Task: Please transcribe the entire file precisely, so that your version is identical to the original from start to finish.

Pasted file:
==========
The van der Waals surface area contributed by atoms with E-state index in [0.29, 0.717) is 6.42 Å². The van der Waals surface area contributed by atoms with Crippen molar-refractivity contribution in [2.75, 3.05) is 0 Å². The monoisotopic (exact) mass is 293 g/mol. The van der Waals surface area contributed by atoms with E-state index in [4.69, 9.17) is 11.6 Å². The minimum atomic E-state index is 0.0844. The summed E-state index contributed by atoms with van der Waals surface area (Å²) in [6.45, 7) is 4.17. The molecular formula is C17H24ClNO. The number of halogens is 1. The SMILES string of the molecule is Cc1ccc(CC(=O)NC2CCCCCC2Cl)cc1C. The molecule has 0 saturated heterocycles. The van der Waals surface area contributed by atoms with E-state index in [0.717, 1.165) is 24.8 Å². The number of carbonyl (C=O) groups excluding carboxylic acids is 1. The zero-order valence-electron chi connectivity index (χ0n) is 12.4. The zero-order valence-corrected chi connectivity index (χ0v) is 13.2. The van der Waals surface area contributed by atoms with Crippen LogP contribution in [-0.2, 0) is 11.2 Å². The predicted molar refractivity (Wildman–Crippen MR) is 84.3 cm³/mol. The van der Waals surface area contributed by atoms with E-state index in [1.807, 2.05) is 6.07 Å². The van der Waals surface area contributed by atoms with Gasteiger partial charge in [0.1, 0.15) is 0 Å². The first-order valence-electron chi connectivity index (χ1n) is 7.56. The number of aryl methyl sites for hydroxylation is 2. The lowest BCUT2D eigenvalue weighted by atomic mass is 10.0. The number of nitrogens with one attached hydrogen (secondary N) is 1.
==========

The van der Waals surface area contributed by atoms with E-state index in [0.29, 0.717) is 6.42 Å². The van der Waals surface area contributed by atoms with Crippen molar-refractivity contribution in [2.75, 3.05) is 0 Å². The monoisotopic (exact) mass is 293 g/mol. The van der Waals surface area contributed by atoms with E-state index in [4.69, 9.17) is 11.6 Å². The minimum atomic E-state index is 0.0844. The summed E-state index contributed by atoms with van der Waals surface area (Å²) in [6.45, 7) is 4.17. The molecular formula is C17H24ClNO. The number of halogens is 1. The SMILES string of the molecule is Cc1ccc(CC(=O)NC2CCCCCC2Cl)cc1C. The molecule has 0 saturated heterocycles. The van der Waals surface area contributed by atoms with E-state index in [0.717, 1.165) is 24.8 Å². The number of carbonyl (C=O) groups excluding carboxylic acids is 1. The zero-order valence-electron chi connectivity index (χ0n) is 12.4. The zero-order valence-corrected chi connectivity index (χ0v) is 13.2. The van der Waals surface area contributed by atoms with Crippen LogP contribution in [-0.2, 0) is 11.2 Å². The predicted molar refractivity (Wildman–Crippen MR) is 84.3 cm³/mol. The van der Waals surface area contributed by atoms with E-state index in [1.807, 2.05) is 6.07 Å². The van der Waals surface area contributed by atoms with Gasteiger partial charge in [0.1, 0.15) is 0 Å². The first-order valence-electron chi connectivity index (χ1n) is 7.56. The number of aryl methyl sites for hydroxylation is 2. The lowest BCUT2D eigenvalue weighted by atomic mass is 10.0. The number of nitrogens with one attached hydrogen (secondary N) is 1.